Google's Chrome Web Store Uses Standard Web Technologies for More Than Games

By HTMLGoodies Staff

As Google prepares to launch its Chrome Web Store, this week at GDC Europe, Google’s new game developer Mark DeLoura and Chrome developer Michael Mahemoff discussed the Chrome browser and app store and the potential of future web app development.

The Chrome Web Store is scheduled to launch in October, and its goal is to make it easier for developers to distribute, find, and make some profit from the browser-based games they develop. The Chrome Store works like other web app stores--a user can browse or search through the offerings, look at reviews and ratings, and purchase the apps through the Google Checkout system, with the developer paying a 5% processing fee to Google for the sale of their app.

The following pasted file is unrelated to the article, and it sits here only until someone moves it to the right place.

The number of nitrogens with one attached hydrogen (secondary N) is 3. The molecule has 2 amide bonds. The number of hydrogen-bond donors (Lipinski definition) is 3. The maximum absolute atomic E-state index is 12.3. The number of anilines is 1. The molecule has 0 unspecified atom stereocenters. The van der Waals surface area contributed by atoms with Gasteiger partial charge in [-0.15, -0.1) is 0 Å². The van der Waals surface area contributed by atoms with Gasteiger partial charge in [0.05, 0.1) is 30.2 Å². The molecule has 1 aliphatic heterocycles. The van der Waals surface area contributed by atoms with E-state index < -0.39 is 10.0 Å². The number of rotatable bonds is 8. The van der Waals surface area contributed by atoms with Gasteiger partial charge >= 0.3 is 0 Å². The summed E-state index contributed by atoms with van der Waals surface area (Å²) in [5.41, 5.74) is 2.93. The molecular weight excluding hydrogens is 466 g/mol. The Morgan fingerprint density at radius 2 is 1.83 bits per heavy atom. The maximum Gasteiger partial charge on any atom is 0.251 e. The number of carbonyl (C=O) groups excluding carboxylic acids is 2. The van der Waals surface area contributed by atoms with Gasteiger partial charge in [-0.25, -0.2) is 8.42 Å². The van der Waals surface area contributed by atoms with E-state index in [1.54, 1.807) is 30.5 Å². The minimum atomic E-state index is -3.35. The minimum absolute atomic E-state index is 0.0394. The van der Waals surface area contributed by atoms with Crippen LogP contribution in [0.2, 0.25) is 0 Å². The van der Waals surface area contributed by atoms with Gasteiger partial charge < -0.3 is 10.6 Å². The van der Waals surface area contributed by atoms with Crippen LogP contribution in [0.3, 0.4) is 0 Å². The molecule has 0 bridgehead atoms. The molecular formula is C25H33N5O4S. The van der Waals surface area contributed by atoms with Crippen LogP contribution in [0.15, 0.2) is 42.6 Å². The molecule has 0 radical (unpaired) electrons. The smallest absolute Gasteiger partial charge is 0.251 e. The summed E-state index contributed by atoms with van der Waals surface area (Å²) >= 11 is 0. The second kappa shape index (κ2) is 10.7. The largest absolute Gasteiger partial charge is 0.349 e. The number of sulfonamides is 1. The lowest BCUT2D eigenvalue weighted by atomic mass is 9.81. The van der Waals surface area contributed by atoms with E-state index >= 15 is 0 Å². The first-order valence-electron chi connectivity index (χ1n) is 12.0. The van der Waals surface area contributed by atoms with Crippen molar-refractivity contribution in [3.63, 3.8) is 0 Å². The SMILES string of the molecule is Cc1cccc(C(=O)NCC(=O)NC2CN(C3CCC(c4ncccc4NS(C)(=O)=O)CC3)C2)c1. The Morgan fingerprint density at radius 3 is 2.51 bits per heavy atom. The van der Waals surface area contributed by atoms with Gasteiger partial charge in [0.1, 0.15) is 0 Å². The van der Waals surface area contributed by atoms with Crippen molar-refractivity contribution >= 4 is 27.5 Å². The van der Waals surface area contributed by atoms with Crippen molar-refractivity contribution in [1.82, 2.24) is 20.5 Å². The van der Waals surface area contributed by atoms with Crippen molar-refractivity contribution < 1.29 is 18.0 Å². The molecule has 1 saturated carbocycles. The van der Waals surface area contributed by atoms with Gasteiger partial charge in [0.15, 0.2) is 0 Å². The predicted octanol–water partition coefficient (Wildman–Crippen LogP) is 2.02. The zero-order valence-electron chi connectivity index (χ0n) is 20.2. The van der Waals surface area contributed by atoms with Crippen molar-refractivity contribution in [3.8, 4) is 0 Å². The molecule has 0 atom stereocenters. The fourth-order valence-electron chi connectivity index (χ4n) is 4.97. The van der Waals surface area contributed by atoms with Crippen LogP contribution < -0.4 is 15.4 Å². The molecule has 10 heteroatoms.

Google’s Pac-Man app is just an example of what is possible using standard web technologies such as HTML, CSS and JavaScript. Think more about something such as Quake 2 being ported to HTML5, and you have an idea of what is on the horizon. The thing is, using these same technologies, developers can also create other applications, other than games, and that's where the future of the Chrome store is leading.

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